An obstruction found by (Fisher, 2016) Page 8 is an association with the genres of Horror and Science Fiction from which the author goes on to write of the common feature of “The strange – not the horrific.” and then to highlight the fascination for what “lies beyond standard perception, cognition and experience.”
Although abstract outputs of the photo project often have a sense of that which is there that would not be expected to be there, the result when colourful creates a sense of pleasure in the viewer as sensed at a recent Exhibition at which additional work, that which did not make the final edit, was shown.
In (Fisher, 2016) Page 39 there is a quotation from Zizek observing a condition of overtaking or “transference to find ourselves at a later point which we have already been.” The photo project, by contrast, collapses time into a moment. The present becomes linked to a past time one hundred years ago. Simultaneously, those from one hundred years ago transfer into the contemporary moment and this is where a psychological identification takes place from the present to those from the past. In this, the dead remain dead but the story that their lives contained becomes present. There is a knowing that their wounds healed by the same source of mitochondria that our connected flesh experience in healing.
(ibid) Page 40. Unlike in the 1969 novella, Behold the Man, the prospect of transporting back 2000 years to live the life of Christ including his crucifixion is barred. The photo project theme is based on common mitochondria passed down the maternal line. There would need to be a connection through the matriarchy back to Mary Magdelaine would never become proven. Such events are of course far beyond the project scope which only has certainty over a recorded history of one hundred years.
As the earlier form of the project had taken shape and images had been made, there was an uncanny Exhibition experience where Rachel Howard’s paintings (Howard, 2018), were seen to have distinct visual similarities. Howard’s paintings carried the Catholic theme of Christ’s crucifixion. This was blogged in a previous module and whilst there was an overwhelming experience of the weird, it was an example of coincidence. Photo image post-processing had a similar effect to an easel based art in which gravity acted on paint. Nevertheless, an unheimlich experience.
In (Fisher, 2016) Page 45 mention is made “There is another type of weird effect that is generated by strange loops”. In human biology, the mitochondria are set apart from the nuclear DNA within the cell. In the inter-spacial region, the mitochondrial DNA form loops, and act as the energy powerhouses of the bodies cells. There they create ATP molecules for energy storage and transfer. The mitochondria have been captured by the human cells and adapted to life there. However, the mitochondria are an ancient form of cellular structure that exists in a bacterial world where they are able to exist independently. (Cowell, 2019) Within the sperm, mitichondria power the race to the unfertilised egg. This endeavour is not rewarded as the egg with its own mitochondria overpower it.
Finally, on the subject of the weird, (Fisher, 2016) Page 58 describes how “we must attend to the strange folds, burrows and passageways of Inland Empire’s weird architectures. Here, there is a crossover into the miniature world of human biology. The loops that mitochondria form, increase the surface area through a crinkled effect of cristae. The outer membrane only is adapted to allow the passage of very small molecules into the mitochondria. Then through the various complex effects enzymes allow glucose to split into carbon components at the surface as the Kleb citric cycle takes place. During the process, an unequal potential is created between the outside and inside of the mitochondria whereupon further enzymes allow some of the processed results to reenter the mitochondria through multiple narrow channels. There is an expiration process, in which carbon dioxide and water are released. What is weird and striking is the architecture of restricted access and limited re-entry and uncanny parallel to the architecture of the fictional world in the Inland Empire.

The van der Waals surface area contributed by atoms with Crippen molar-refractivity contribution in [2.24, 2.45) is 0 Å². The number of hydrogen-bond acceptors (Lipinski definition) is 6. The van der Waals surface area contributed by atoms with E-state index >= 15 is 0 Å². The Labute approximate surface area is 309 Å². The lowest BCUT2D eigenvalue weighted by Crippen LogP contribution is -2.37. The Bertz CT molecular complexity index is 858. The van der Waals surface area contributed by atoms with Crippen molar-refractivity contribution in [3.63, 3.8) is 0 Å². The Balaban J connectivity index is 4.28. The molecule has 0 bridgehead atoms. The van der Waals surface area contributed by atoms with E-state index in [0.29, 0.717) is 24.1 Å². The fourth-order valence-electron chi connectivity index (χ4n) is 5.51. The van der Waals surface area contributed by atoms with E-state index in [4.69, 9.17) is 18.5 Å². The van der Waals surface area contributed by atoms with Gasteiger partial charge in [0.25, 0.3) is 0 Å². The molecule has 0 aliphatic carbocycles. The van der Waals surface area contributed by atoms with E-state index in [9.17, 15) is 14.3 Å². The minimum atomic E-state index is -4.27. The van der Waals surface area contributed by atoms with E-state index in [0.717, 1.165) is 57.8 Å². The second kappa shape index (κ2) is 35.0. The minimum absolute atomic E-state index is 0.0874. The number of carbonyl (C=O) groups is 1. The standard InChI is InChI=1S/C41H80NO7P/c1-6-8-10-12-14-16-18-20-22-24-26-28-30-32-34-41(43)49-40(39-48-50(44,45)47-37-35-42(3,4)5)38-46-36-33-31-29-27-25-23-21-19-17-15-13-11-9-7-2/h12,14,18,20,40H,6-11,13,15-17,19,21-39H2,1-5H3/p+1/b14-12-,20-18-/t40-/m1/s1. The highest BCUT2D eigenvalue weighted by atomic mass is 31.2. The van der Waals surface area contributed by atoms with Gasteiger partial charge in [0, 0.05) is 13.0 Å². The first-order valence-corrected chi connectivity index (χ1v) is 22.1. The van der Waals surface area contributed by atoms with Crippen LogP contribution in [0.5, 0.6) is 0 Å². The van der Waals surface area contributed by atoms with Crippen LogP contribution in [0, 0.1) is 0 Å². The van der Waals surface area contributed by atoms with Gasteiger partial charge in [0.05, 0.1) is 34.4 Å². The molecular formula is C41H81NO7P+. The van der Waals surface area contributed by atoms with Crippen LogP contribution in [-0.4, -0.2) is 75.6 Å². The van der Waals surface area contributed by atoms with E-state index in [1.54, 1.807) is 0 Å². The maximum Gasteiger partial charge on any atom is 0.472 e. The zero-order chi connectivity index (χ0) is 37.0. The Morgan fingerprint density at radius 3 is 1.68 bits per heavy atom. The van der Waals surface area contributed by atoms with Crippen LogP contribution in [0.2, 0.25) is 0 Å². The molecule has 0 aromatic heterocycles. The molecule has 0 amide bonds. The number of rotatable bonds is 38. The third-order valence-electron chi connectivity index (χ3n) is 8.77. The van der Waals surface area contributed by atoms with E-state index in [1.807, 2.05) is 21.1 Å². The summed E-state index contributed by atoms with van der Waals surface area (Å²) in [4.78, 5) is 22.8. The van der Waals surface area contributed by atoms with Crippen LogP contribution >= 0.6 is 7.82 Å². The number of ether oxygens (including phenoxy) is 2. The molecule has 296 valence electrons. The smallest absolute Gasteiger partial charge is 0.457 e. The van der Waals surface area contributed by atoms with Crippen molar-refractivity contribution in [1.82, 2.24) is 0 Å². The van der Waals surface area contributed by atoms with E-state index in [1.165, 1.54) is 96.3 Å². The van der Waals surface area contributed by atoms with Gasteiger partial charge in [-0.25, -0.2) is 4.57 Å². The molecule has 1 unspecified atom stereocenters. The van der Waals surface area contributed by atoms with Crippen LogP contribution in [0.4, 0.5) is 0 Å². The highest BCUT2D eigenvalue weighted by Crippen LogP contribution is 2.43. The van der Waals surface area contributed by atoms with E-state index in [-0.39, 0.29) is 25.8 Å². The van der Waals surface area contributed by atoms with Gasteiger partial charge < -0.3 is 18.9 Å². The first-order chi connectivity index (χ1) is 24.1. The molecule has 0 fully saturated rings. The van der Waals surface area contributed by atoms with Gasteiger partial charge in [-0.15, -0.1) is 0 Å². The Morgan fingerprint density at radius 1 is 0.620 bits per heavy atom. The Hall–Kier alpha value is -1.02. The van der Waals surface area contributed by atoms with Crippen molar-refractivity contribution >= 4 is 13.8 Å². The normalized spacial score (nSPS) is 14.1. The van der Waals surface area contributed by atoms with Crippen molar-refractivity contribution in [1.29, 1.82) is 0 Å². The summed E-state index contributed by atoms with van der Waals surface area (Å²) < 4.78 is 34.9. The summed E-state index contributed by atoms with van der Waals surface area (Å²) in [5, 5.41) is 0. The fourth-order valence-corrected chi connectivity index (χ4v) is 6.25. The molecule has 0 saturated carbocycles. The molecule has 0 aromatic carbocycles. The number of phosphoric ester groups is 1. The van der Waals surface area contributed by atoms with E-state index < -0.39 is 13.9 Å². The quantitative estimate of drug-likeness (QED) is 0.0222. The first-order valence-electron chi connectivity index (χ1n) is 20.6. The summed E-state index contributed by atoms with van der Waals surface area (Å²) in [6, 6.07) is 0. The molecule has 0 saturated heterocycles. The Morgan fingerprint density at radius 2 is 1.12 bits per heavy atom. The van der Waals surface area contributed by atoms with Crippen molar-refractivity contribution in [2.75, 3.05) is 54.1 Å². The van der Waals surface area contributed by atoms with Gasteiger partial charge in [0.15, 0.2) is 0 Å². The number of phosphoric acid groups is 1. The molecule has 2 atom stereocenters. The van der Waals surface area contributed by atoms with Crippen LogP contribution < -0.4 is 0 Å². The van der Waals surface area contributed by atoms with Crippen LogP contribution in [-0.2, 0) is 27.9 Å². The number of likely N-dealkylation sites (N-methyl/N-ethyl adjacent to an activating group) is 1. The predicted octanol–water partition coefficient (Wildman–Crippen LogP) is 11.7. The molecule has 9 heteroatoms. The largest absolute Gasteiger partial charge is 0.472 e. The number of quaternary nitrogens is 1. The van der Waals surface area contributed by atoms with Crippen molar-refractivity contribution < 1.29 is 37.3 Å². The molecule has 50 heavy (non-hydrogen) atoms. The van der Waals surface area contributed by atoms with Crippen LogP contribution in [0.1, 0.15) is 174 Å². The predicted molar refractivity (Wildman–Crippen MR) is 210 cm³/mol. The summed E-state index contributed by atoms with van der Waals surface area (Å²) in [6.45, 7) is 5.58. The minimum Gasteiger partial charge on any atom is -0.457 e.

Again, this is weird or unheimlich.
“The sensation of the eerie clings to certain kinds of physical spaces or landscapes.” (Fisher, 2016) Page 61
In the photo project, as post-processing unfolds, there evolve such spaces or landscapes. As with the eerie cry and its effect on the imagination, there may be a hint of something being missing. In the photo project, the spaces created are devoid of people yet their mark may be found on the landscape.
Update: reading into the eerie recommenced in the Christmas break.
(Fisher, 2016) Page 97″Repeatedly throughout his fiction, Garner points to the eerie power of the landscape, reminding us of the ways in which physical spaces condition perception, and of the ways in which particular terrains are stained by traumatic events” … “the mythic is part of the virtual infrastructure which makes human life as such possible”:
An interesting comment in (Fisher, 2016) Page 109:
“There are ghosts in the machine, and we are they, and they are we.”
Of portrayal in the film Interstellar (Fisher, 2016) Page 121:
“The immediate temptation here is to dismiss this (portrayal) as nothing more than kitsch sentimentality. Part of the power of Interstellar, however, comes from its readiness to take risks appearing to be naive, as well as emotionally and conceptually excessive.”
Clearly, there are potential traps of kitsch etc to be avoided in the photo project.
Cowell, I. D. (2019) Epigenetics – It’s not just genes that make us. Available at: https://bscb.org/learning-resources/softcell-e-learning/epigenetics-its-not-just-genes-that-make-us/.
Fisher, M. (2016) The Weird and the Eerie. London, [England]: Repeater Books. Available at: https://www.repeaterbooks.com.
Howard, R. (2018) Repetition is Truth via Dolorosa. Edited by A. C. Beard Jason. London: Other Criteria Books. Available at: https://www.newportstreetgallery.com.